Over the next nine days I will profile the nine players that I encourage you to pay attention to during the '09 season. These players were not included on BBTiA's Top 25 Prospects list, and they all played in the Arizona Rookie League and above during the '08 season. I excluded all players that were not stateside in '08, but I will focus on the Dominican Summer League prospects before the minor league season begins.
The prospects that will be profiled might not be the biggest names, or have the highest ceilings, but they are the players that I think have a chance to take big steps forward during the '09 season. Who is on your list?
On my list so far:
Kennil Gomez doesn't really fit the description of an under-the-radar prospect (BBTiA ranked him 25th in the system this past June), but a shoulder injury ended his season in early July and basically removed Gomez from the off-season prospect discussions.
Despite the injury setback, Gomez's '08 season was anything but disappointing. After logging only 34.1 stateside innings in '07, Gomez made the jump from the AZL to full-season ball to start the '08 season. Not an easy assignment for the young 20-year-old.
In Clinton, Gomez found himself in a rotation that would soon produce two of the most promising arms in all of minor league baseball in Neftali Feliz and Derek Holland. While certainly eclipsed by their rise, Gomez's on-the-field performance was hardly dwarfed by the duo. In 88 innings, Gomez managed to produce a solid K/BB ratio (70/20), a .232 batting average against, and a ground-to-fly ball ratio of over 2-to-1. Basically, Gomez didn't dominate the competition, but his effectiveness was on par with the other top arms in the system.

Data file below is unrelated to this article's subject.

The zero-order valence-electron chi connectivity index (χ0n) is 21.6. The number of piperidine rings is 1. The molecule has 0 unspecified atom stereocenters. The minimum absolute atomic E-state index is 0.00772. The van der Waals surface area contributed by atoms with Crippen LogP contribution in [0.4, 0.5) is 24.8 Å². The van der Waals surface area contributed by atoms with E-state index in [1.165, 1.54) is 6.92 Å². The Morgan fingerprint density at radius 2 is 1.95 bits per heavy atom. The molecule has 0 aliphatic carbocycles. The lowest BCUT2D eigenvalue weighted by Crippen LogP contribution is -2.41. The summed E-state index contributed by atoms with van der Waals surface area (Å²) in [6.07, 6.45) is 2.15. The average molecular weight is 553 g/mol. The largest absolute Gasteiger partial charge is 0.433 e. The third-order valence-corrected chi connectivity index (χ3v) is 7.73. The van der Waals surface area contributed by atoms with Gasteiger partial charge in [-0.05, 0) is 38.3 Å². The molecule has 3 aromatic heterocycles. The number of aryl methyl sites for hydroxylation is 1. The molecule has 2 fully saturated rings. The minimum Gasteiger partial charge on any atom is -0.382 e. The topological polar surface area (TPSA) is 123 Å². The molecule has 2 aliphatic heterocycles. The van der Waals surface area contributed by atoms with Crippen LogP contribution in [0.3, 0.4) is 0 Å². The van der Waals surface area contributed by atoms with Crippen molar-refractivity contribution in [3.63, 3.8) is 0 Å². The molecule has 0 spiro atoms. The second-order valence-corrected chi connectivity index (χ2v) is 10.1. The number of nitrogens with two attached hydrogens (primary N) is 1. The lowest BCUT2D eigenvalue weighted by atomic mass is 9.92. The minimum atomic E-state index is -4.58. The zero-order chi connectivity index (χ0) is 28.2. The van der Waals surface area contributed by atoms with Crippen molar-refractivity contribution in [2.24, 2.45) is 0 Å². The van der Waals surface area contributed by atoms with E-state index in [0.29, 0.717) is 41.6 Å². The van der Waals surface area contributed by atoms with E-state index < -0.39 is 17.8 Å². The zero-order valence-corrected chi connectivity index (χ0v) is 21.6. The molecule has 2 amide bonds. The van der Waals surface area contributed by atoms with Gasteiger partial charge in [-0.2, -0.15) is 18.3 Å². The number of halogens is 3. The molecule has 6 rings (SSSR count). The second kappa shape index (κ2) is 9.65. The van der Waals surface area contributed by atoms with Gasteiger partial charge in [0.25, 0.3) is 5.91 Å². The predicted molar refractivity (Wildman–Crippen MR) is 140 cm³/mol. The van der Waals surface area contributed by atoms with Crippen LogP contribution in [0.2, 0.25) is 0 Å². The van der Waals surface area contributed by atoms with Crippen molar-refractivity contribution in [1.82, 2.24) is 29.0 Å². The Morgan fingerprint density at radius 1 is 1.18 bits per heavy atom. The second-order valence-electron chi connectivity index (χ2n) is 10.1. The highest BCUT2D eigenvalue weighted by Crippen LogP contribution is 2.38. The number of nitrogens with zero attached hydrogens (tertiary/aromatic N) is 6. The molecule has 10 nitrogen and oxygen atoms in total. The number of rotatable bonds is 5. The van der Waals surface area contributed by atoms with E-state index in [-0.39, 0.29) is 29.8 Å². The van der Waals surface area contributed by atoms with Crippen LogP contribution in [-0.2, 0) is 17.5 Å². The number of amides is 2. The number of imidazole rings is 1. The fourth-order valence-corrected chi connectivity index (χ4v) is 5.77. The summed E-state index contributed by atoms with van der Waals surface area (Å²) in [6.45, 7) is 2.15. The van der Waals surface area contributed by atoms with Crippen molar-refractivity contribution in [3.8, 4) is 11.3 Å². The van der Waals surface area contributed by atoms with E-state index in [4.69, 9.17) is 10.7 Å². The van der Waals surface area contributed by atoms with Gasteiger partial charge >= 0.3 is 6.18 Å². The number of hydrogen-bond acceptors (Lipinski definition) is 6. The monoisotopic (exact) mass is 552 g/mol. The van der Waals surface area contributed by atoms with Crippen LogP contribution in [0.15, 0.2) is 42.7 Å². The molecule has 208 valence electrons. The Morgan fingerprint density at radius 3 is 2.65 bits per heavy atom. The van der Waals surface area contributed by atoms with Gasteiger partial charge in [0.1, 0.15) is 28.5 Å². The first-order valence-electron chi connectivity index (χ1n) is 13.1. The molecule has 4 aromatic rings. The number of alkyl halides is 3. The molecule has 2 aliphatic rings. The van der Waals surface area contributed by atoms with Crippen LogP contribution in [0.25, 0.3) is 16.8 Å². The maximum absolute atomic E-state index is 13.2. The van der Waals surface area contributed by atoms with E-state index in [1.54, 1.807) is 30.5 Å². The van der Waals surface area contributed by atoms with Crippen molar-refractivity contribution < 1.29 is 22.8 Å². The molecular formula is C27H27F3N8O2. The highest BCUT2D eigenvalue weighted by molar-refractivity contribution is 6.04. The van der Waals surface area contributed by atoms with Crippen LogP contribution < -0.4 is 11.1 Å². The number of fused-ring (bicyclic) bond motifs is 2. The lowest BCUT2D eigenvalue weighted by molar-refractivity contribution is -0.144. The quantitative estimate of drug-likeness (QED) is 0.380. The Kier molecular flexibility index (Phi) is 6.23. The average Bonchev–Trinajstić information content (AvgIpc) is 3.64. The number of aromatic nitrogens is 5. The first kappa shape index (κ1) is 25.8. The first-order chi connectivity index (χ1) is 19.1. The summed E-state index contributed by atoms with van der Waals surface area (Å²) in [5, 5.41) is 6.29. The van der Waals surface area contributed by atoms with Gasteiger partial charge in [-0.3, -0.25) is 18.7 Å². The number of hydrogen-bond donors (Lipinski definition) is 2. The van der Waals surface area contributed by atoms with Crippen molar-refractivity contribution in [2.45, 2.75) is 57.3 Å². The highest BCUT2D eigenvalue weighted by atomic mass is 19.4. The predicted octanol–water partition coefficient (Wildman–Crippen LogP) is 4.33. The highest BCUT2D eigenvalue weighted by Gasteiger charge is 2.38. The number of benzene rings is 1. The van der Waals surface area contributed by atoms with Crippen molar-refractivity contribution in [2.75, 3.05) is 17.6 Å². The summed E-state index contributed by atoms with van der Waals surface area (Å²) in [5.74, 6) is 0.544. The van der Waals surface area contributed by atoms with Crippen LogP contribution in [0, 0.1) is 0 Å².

Gomez has a sneaky fastball that usually sits in the low-90s, but appears much faster thanks to his arm action. That lightning-quick arm also helps generate tremendous movement resulting in weak contact and missed bats. His breaking ball, which is often identified as a curveball, slider, and/or slurve, has above-average potential. When thrown from a high three-quarters arm angle, the pitch has a tight rotation and vertical movement that suggests to me it is a curveball.
Some observers seem to believe he throws a slider, because the pitch will break horizontally and have slightly more velocity than the "curve." Honestly, it depends on the angle and the action. Due to his mechanical inconsistencies, his breaking ball can take on the characteristics of both a slider and a curveball, yet remains an effective pitch despite the varying arm angles. His change-up made progress during the season, and should give Gomez an above-average arsenal to work with as he continues to develop and refine.
While the weak shoulder that put Gomez on the shelf in '08 is a concern, his work ethic during the rehab was very encouraging. I spoke with Gomez at the team facility in Surprise and he said that he is working hard to be 100 percent by spring training. I think Gomez will start the season in the High-A Bakersfield rotation, but I wouldn't be surprised if the Rangers hold him back in extended spring training to start the year.
Assuming the injury is behind him, I think Gomez has the arsenal and the make-up to take a big step forward in '09. Honestly, he is one of my favorite arms in the system. I don't think he is going to be a star, but I think he has a very good chance of reaching the major leagues.